If you enter the phrase Aluminum and Alzheimer’s disease into the Google search box, you will receive over 31,000 articles debating the link of the metal to the cause of the disease. Searching the scientific literature, on the other hand, reveals only 268 scientific studies on the topic. This discrepancy demonstrates that speculation about the health risk connecting aluminum to Alzheimer’s disease in the popular media is more than the scientific research that actually exists on this topic. Several key studies are worth exploring in greater detail to weigh in on this topic.
The suspicion of a possible link between aluminum in the etiology of Alzheimer’s disease most likely came about in the 1960s when a basic science study found that injecting aluminum salts in the brain or cerebrospinal fluid of rabbits induced neurofibrillary tangles that at the time were thought to be reminiscent of Alzheimer’s pathology. The excitement of the scientific community over aluminum as a risk factor diminished when more sophisticated imaging techniques revealed that the aluminum-induced tangles in the rabbits were very different in structure from the pathology observed in Alzheimer’s disease. It was also shown that aluminum tended to influence motor neurons rather than neurons involved in memory. This study suggested that aluminum, when injected into a rabbit’s brain, has the capacity to induce a lesion, but this pathology is very different from the plaques and tangles seen in Alzheimer’s.
A research paper published in NEUROLOGY in 1979 analyzed 274 brain samples from the frontal cortex of patients with Alzheimer’s and age-matched individuals with no neurological disorders. The researchers found no statistically significant differences in brain aluminum concentration between patients with Alzheimer’s disease and the controls.
In the May 1998 issue of JAMA NEUROLOGY, a series called “Controversies in Neurology” hosted perspective pieces from individuals with two different viewpoints weighing in on whether or not exposure to aluminum is a risk factor for Alzheimer’s disease. The scientists calling the aluminum hypothesis into question cited the flawed premise of the early study conducted in rabbits as a reason to be skeptical of the link between aluminum and Alzheimer’s. The scientists also pointed out that patients who consume antacids that contain aluminum do not demonstrate an increased risk of dementia even if they ingest several hundreds of times the amount of aluminum present in drinking water.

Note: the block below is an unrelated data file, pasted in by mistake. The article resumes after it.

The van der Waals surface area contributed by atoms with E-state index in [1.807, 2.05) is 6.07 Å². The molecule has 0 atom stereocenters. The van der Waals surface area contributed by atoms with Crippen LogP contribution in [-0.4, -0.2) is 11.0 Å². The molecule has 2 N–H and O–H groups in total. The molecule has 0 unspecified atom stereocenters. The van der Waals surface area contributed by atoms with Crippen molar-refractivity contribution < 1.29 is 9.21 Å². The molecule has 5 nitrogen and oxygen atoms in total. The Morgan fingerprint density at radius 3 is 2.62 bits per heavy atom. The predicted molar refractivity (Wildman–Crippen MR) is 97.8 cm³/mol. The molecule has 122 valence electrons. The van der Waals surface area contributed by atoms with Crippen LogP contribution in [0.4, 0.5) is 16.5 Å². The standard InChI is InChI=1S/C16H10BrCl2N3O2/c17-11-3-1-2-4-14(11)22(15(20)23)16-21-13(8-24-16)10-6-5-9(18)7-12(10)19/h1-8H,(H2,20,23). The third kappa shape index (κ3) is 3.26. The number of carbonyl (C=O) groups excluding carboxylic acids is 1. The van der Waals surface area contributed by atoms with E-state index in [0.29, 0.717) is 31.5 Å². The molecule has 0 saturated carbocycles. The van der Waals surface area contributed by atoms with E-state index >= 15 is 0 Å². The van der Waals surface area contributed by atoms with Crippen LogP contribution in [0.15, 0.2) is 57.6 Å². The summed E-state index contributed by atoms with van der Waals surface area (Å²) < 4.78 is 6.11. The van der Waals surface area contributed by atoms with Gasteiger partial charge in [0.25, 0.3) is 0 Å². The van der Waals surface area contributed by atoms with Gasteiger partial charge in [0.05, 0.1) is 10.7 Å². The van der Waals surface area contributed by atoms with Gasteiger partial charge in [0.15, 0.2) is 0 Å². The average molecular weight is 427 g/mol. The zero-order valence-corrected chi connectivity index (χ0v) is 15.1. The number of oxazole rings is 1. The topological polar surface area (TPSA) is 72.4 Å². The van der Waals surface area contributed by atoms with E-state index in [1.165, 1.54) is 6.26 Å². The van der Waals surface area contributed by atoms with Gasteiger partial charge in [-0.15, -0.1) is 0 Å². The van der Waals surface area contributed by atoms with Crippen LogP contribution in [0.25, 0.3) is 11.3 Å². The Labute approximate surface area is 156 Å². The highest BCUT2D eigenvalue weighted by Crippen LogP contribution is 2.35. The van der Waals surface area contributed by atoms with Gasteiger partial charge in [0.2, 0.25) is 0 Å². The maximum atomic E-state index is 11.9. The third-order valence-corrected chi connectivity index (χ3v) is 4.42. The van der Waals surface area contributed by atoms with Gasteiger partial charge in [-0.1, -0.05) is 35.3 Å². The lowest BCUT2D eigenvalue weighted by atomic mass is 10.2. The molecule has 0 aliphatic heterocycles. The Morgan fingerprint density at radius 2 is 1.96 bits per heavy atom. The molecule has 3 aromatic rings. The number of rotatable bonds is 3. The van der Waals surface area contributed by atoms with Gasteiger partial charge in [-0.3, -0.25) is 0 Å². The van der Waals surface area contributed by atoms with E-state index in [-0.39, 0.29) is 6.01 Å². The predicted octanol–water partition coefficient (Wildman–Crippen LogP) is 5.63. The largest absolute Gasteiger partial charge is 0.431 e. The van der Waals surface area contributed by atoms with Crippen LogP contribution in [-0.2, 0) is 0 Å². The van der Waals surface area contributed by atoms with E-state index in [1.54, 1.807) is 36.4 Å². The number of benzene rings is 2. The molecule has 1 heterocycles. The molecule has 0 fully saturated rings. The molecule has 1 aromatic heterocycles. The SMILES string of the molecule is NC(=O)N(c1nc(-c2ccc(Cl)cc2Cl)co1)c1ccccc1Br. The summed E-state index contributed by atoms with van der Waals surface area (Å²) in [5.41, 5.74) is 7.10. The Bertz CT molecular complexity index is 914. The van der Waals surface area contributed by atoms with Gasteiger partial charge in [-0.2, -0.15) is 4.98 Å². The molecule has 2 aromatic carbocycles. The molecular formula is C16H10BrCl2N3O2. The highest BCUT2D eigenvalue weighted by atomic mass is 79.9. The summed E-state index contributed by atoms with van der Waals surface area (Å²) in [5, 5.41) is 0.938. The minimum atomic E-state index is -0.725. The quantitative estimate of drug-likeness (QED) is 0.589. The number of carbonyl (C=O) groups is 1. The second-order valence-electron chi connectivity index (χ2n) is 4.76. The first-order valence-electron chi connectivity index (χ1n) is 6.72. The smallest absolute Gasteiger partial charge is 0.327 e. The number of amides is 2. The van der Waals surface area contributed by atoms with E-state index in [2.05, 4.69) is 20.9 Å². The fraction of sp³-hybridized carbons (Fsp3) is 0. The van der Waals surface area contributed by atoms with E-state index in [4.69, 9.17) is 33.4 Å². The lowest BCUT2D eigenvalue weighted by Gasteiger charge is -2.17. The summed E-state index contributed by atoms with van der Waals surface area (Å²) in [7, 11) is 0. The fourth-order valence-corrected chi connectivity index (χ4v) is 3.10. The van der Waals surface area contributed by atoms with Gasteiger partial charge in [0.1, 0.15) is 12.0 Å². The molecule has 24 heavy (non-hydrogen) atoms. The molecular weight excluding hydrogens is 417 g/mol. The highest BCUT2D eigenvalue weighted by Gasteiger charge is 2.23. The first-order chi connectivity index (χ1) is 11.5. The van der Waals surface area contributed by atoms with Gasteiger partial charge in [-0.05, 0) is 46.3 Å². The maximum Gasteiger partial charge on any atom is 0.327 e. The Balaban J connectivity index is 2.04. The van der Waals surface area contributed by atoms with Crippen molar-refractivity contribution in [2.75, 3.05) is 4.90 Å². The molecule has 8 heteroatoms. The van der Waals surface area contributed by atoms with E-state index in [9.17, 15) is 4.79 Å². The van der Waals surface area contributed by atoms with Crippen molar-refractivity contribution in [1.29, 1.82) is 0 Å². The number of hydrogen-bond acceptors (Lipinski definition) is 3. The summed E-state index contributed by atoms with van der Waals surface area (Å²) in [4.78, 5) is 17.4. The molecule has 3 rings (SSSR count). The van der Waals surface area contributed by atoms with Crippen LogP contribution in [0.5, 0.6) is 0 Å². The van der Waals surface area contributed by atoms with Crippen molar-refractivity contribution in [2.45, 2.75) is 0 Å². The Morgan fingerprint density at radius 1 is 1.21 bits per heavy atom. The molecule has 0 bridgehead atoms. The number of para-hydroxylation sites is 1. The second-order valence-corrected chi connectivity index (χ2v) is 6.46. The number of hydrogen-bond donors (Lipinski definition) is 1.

Aluminum intoxication has been reported in patients with chronic renal failure and the high doses of aluminum in these patients have provided crucial insights into the possibility of neurological syndromes associated with aluminum overload. Patients with chronic renal failure are at risk of developing dialysis encephalopathy syndrome which is characterized by speech disturbances and epileptic seizures – a clinical presentation that is very different from Alzheimer’s disease.
Aluminum intake in humans largely comes about from food, drinking water, and aluminum-containing drugs. Normally, the digestive tract serves as an effective barrier in preventing gastrointestinal absorption of aluminum. Due to a connection between aluminum-overloading and disruption of iron in the body, the World Health Organization recommends keeping aluminum concentrations in the drinking water below 0.1 mg/L.
While there exists a minority of researchers who are of the opinion that aluminum increases Alzheimer’s risk, this does not represent current mainstream thinking about Alzheimer’s. More evidence suggests the greater importance of adequate sleep, a brain-stimulating lifestyle, a healthy diet, engagement in physical activity, and the management of other illnesses or conditions like high blood pressure in reducing risk.